Canada Goose and Inuit Tapiriit Kanatami (ITK) continue their partnership, which began with 14 Inuit seamstresses featured in an international launch of original parkas in late January.
Project Atigi, a social entrepreneurship project, is intended to build on the company’s commitment to Canada’s North, according to an Aug. 8 news release from the national Inuit organization.
“The next wave of Project Atigi will showcase 100 parkas made by 20 designers, from across all four regions of Inuit Nunangat – Inuvialuit Settlement Region, Nunatsiavut, Nunavut, and Nunavik. Each designer will be commissioned to create a capsule collection of five pieces for either men, women or children,” states the release.
“Proceeds from the sale of each parka from Project Atigi will be going back to Inuit communities across Canada via ITK. Proceeds from the sale of the first collection were distributed equally between the four Inuit regions for craftsmanship and training programs.”
Lauding the talent Inuit designers possess, ITK Natan Obed noted the art of making parkas has been part of Inuit culture for thousands of years.
“By partnering with Canada Goose and expanding this initiative, it raises awareness of the incredible talent of our designers and allows us to share more of our culture and craftsmanship to the world in a way that protects and respects Inuit intellectual property and designs,” stated Obed.
Iqaluit’s Mishael Gordon, one of the original 14 designers, states Project Atigi is a great example of cultural appreciation, not appropriation.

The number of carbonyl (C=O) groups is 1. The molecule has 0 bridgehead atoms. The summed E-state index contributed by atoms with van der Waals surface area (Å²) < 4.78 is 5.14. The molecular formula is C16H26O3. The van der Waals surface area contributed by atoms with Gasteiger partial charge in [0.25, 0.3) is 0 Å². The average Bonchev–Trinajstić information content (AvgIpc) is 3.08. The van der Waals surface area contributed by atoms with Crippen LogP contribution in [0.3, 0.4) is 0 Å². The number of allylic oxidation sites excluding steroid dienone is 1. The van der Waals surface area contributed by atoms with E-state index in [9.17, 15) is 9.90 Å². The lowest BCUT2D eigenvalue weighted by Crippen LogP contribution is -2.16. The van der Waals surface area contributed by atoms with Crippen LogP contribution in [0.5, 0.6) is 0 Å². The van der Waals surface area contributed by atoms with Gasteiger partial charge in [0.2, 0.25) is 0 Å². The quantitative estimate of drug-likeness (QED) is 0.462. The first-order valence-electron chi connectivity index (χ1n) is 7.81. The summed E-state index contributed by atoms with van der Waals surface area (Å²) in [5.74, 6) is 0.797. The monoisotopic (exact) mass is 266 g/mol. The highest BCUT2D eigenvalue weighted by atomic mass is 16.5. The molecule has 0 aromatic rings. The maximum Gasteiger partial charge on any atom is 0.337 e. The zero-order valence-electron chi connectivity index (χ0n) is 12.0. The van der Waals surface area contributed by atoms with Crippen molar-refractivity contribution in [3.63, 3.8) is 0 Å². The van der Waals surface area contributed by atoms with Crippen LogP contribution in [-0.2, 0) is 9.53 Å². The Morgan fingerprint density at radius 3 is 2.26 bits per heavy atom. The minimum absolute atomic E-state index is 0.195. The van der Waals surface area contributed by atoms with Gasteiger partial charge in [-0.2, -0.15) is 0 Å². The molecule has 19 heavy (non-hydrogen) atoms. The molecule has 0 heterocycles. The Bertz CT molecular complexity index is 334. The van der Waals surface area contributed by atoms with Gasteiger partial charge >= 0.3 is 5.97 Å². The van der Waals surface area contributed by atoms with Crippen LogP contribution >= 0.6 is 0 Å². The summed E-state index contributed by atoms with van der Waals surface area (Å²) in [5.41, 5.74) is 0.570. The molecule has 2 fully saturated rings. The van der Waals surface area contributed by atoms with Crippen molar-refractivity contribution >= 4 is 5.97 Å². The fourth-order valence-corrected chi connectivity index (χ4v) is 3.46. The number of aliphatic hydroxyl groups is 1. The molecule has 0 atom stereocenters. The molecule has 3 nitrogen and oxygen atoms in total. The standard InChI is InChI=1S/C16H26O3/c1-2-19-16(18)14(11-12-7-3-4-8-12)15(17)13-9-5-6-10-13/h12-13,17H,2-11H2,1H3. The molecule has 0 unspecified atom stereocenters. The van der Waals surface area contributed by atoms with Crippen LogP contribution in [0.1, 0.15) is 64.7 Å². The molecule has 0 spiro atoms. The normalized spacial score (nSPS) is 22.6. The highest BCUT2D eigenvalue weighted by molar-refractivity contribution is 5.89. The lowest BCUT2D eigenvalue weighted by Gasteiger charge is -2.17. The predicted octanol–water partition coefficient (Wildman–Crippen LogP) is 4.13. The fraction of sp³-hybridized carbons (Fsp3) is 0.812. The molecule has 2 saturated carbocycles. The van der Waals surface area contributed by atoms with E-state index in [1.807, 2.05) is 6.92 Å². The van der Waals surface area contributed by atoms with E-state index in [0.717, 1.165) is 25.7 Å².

“It’s bringing together a world-renowned company and Inuit culture that is represented through our clothing and traditions. This is an opportunity for a piece of our heritage to reach a global audience, especially while owning our own designs,” stated Gordon.
Meanwhile, Canada Goose president and chief executive officer Dani Reiss states the company’s goal is to use its voice to amplify the voice of Inuit.
“The response for Project Atigi and the 14 amazing designers, from people around the world was phenomenal,” states Reiss.
“As an entrepreneurial company that was built in the North, we firmly believe in our role in creating opportunities for future entrepreneurs and helping to empower these communities in a meaningful way.”
Designers must be 19 years of age or older, reside in Inuit Nunangat – Inuvialuit Settlement Region, Nunatsiavut, Nunavut, or Nunavik – and have an understanding of spoken and written English or access to an interpreter.
Interested designers can email the company at firstname.lastname@example.org between August 8 and August 30.